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Elvucitabine structure.svg
Clinical data
ATC code
  • none
  • 4-amino-5-fluoro-1-[(2S,5R)-5-(hydroxymethyl)-2,5-dihydrofuran-2-yl]pyrimidin-2-one
CAS Number
PubChem CID
CompTox Dashboard (EPA)
Chemical and physical data
Molar mass227.195 g·mol−1
3D model (JSmol)
  • c1c(c(nc(=O)n1[C@@H]2C=C[C@@H](O2)CO)N)F
  • InChI=1S/C9H10FN3O3/c10-6-3-13(9(15)12-8(6)11)7-2-1-5(4-14)16-7/h1-3,5,7,14H,4H2,(H2,11,12,15)/t5-,7+/m1/s1
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Elvucitabine is an experimental nucleoside reverse transcriptase inhibitor (NRTI), developed by Achillion Pharmaceuticals, Inc. for the treatment of HIV infection.[1]

Elvucitabine belongs to a class (group) of HIV drugs called nucleoside reverse transcriptase inhibitors (NRTIs).[2] NRTIs block an HIV enzyme called reverse transcriptase. (An enzyme is a protein that starts or increases the speed of a chemical reaction). By blocking reverse transcriptase, NRTIs prevent HIV from multiplying and can reduce the amount of HIV in the body.

Elvucitabine is similar in chemical structure to the FDA-approved NRTIs lamivudine (brand name Epivir) and emtricitabine (brand name Emtriva). However, in vitro studies have suggested that elvucitabine may work on certain HIV strains against which other NRTIs, such as lamivudine and emtricitabine, no longer work. (In vitro studies are studies done in test tubes or other laboratory equipment and not on animals or humans).

Studies have also suggested that elvucitabine may be effective against hepatitis B virus (HBV).[3] Mechanism of action of Elvucitabine ; reveals that it acts by inhibiting reverse transcriptase which interferes with generation of DNA copies of viral RNA.[4]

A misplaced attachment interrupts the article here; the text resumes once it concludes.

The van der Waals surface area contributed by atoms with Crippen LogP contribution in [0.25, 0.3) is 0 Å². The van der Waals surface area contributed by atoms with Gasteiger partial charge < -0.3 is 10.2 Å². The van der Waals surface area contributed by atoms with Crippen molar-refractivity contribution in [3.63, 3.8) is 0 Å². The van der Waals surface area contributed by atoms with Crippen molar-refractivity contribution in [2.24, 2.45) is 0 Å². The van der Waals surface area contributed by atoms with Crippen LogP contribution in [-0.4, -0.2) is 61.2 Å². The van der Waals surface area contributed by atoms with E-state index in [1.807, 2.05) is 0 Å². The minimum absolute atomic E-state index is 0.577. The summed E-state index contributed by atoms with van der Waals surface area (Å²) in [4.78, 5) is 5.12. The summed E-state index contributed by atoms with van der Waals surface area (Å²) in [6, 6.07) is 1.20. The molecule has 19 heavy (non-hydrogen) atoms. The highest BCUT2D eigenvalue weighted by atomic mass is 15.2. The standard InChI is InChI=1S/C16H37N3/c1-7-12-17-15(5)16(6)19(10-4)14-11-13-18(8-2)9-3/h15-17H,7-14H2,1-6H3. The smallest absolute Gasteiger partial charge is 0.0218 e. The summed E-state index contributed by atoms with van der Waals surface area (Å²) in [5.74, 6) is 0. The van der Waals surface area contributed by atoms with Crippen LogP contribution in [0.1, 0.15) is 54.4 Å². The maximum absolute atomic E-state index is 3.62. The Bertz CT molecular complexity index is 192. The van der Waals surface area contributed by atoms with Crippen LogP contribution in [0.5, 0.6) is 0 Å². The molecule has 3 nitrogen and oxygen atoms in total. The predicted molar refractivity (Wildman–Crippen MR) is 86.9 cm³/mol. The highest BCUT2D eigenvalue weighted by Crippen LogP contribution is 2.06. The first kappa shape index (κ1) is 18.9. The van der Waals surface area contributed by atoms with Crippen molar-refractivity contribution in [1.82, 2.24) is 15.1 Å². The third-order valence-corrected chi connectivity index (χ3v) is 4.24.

Currently, it is in Phase II clinical trials.[5]


  1. ^ Ghosh RK, Ghosh SM, Chawla S (January 2011). "Recent advances in antiretroviral drugs". Expert Opinion on Pharmacotherapy. 12 (1): 31–46. doi:10.1517/14656566.2010.509345. PMID 20698725. S2CID 20414056.
  2. ^ "HIV Drugs in Development". National Institute of Allergy and Infectious Diseases (NIAID). United States National Institutes of Health. Archived from the original on 2014-11-29. Retrieved 2014-11-22.
  3. ^ Block TM, Rawat S, Brosgart CL (September 2015). "Chronic hepatitis B: A wave of new therapies on the horizon". Antiviral Research. 121: 69–81. doi:10.1016/j.antiviral.2015.06.014. PMC 5391532. PMID 26112647.
  4. ^ "Elvucitabine".
  5. ^ "Elvucitabine". AIDSmeds.com. November 5, 2007. Archived from the original on March 21, 2008. Retrieved March 21, 2008.